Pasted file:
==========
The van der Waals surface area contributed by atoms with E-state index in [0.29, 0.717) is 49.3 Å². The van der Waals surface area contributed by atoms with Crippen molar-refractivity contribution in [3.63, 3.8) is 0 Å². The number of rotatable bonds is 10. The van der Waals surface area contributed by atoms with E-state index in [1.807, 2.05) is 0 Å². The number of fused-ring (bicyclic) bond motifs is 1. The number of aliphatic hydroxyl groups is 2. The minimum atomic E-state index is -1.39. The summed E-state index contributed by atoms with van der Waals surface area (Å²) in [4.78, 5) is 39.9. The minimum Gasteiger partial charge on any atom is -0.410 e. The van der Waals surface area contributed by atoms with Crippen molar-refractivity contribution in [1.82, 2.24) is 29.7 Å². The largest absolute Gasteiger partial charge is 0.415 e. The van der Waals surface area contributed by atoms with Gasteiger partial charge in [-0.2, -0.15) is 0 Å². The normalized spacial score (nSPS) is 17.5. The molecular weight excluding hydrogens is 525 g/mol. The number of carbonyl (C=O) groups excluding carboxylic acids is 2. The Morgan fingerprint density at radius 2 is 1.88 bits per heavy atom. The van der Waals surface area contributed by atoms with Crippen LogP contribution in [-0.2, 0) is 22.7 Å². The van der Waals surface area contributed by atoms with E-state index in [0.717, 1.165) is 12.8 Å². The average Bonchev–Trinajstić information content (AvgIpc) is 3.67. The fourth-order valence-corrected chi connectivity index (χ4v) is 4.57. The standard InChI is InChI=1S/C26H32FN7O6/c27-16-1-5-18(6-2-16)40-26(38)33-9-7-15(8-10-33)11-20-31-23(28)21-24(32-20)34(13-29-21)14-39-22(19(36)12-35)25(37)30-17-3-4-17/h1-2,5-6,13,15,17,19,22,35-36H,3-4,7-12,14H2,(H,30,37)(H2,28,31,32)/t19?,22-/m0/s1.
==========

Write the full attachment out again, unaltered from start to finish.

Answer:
The van der Waals surface area contributed by atoms with E-state index in [0.29, 0.717) is 49.3 Å². The van der Waals surface area contributed by atoms with Crippen molar-refractivity contribution in [3.63, 3.8) is 0 Å². The number of rotatable bonds is 10. The van der Waals surface area contributed by atoms with E-state index in [1.807, 2.05) is 0 Å². The number of fused-ring (bicyclic) bond motifs is 1. The number of aliphatic hydroxyl groups is 2. The minimum atomic E-state index is -1.39. The summed E-state index contributed by atoms with van der Waals surface area (Å²) in [4.78, 5) is 39.9. The minimum Gasteiger partial charge on any atom is -0.410 e. The van der Waals surface area contributed by atoms with Crippen molar-refractivity contribution in [1.82, 2.24) is 29.7 Å². The largest absolute Gasteiger partial charge is 0.415 e. The van der Waals surface area contributed by atoms with Gasteiger partial charge in [-0.2, -0.15) is 0 Å². The normalized spacial score (nSPS) is 17.5. The molecular weight excluding hydrogens is 525 g/mol. The number of carbonyl (C=O) groups excluding carboxylic acids is 2. The Morgan fingerprint density at radius 2 is 1.88 bits per heavy atom. The van der Waals surface area contributed by atoms with Crippen LogP contribution in [-0.2, 0) is 22.7 Å². The van der Waals surface area contributed by atoms with E-state index in [0.717, 1.165) is 12.8 Å². The average Bonchev–Trinajstić information content (AvgIpc) is 3.67. The fourth-order valence-corrected chi connectivity index (χ4v) is 4.57. The standard InChI is InChI=1S/C26H32FN7O6/c27-16-1-5-18(6-2-16)40-26(38)33-9-7-15(8-10-33)11-20-31-23(28)21-24(32-20)34(13-29-21)14-39-22(19(36)12-35)25(37)30-17-3-4-17/h1-2,5-6,13,15,17,19,22,35-36H,3-4,7-12,14H2,(H,30,37)(H2,28,31,32)/t19?,22-/m0/s1.